WASHINGTON, D.C., February 16, 2023—Cancer patients and recent survivors say cost and covered benefits are top among their considerations when they are shopping for health coverage.
According to the most recent Survivor Views survey from the American Cancer Society Cancer Action Network (ACS CAN), cost is considered the most important factor when it comes to comparing coverage options (43%), but the right mix of covered benefits is also essential, with nearly one-third (31%) of respondents citing the benefits package as the reason for choosing their current plan. The survey was timed to coincide with the end of open enrollment for many Americans.
Seven in 10 cancer patients and survivors would prefer to have a plan with a low deductible; however, only 35% are enrolled in a plan with a deductible lower than the IRS-defined high deductible of at least $1,400 per individual or $2,800 per family. Nearly two-thirds (64%) of those enrolled in high deductible plans say it was their only choice and more than a third (38%) of all cancer patients and survivors do not have a choice when it comes to their health care coverage.
“Those who have faced a cancer diagnosis have an acute understanding of the need for health insurance to be both affordable and adequate to cover comprehensive treatment and follow-up needs,” said Lisa Lacasse, president of ACS CAN. “Any combination of high costs, limited provider networks or limited benefit packages can lead to delayed diagnoses and delayed treatments with potentially deadly consequences.”
One-third (33%) of those surveyed say what they look for in their coverage changed as a result of their diagnosis. Lower costs, covered services, and choice of providers dominate these shifting coverage priorities.
Reflecting on previous coverage, one in seven surveyed (14%) say that if they had a different health insurance plan at the time of their diagnosis, it would have made a difference in their treatment, and one in eight respondents felt they made the wrong choice or regretted their choice of health care coverage.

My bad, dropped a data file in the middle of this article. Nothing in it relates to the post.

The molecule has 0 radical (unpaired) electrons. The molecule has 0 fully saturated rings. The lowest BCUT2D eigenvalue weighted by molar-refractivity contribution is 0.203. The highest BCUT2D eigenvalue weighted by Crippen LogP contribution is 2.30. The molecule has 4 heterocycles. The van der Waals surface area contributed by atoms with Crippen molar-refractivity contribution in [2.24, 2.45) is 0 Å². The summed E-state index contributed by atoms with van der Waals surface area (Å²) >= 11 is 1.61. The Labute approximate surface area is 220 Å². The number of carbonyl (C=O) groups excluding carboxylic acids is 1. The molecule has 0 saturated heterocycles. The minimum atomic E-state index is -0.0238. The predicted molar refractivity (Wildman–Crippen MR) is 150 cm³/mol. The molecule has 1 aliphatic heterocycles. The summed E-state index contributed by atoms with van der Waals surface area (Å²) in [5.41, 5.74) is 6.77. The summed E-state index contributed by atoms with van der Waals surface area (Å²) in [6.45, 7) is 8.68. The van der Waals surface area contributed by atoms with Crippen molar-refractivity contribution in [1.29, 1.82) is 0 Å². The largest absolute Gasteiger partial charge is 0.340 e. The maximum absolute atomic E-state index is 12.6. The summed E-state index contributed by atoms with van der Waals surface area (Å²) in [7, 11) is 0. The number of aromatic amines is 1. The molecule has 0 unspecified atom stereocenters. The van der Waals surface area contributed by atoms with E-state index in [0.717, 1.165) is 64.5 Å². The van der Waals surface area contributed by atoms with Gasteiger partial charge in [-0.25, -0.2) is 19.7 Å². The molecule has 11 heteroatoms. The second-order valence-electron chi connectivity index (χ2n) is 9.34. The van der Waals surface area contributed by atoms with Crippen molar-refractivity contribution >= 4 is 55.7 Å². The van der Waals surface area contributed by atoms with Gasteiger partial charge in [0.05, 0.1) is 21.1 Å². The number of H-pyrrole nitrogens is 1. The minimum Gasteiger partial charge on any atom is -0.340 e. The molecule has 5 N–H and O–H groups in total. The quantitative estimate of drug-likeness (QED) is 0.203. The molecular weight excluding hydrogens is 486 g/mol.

For example, one respondent wrote, “I would have been seen and diagnosed earlier at stage I or II, not pushed off and not seen until it was critical at stage III+.” Another respondent noted, “I wouldn't be in debt for treatment. I had a very large deductible when I was diagnosed.”
“While the health care law has made great strides in expanding access to health insurance that is affordable and adequate to prevent, detect, treat and survive a cancer diagnosis, we have continued opportunity to strengthen the patient protections to ensure patients can access the care they need at a cost they can afford,” Lacasse said. “Congress took a critical step by capping out-of-pocket prescription drug costs in Medicare Part D. The 118th Congress has another opportunity to address patient affordability by making permanent the enhanced tax subsidies for those purchasing health insurance in the marketplace.”
Sixty percent of respondents agree the enhanced marketplace subsidies should be made permanent. Four in ten (41%) of those surveyed say they know someone who will personally benefit from the Medicare Part D out-of-pocket cap on prescription drug spending. Eight in ten (81%) believe there should be a cap on all out-of-pocket spending in Medicare.
In addition to affordability, respondents were asked what would make them feel more confident in their ability to choose a plan that is right for their cancer care and survivorship needs. Nearly half (48%) said they want easier to understand information, followed by a better ability to compare plans (41%) and access to a navigator (40%). Twenty-nine percent mentioned wanting a greater variety of choices.
The data were collected between January 2-22, 2023. A total of 1,279 cohort participants responded to the survey. Differences reported between groups are tested for statistical significance at a 95% confidence interval.
Read the full polling memo.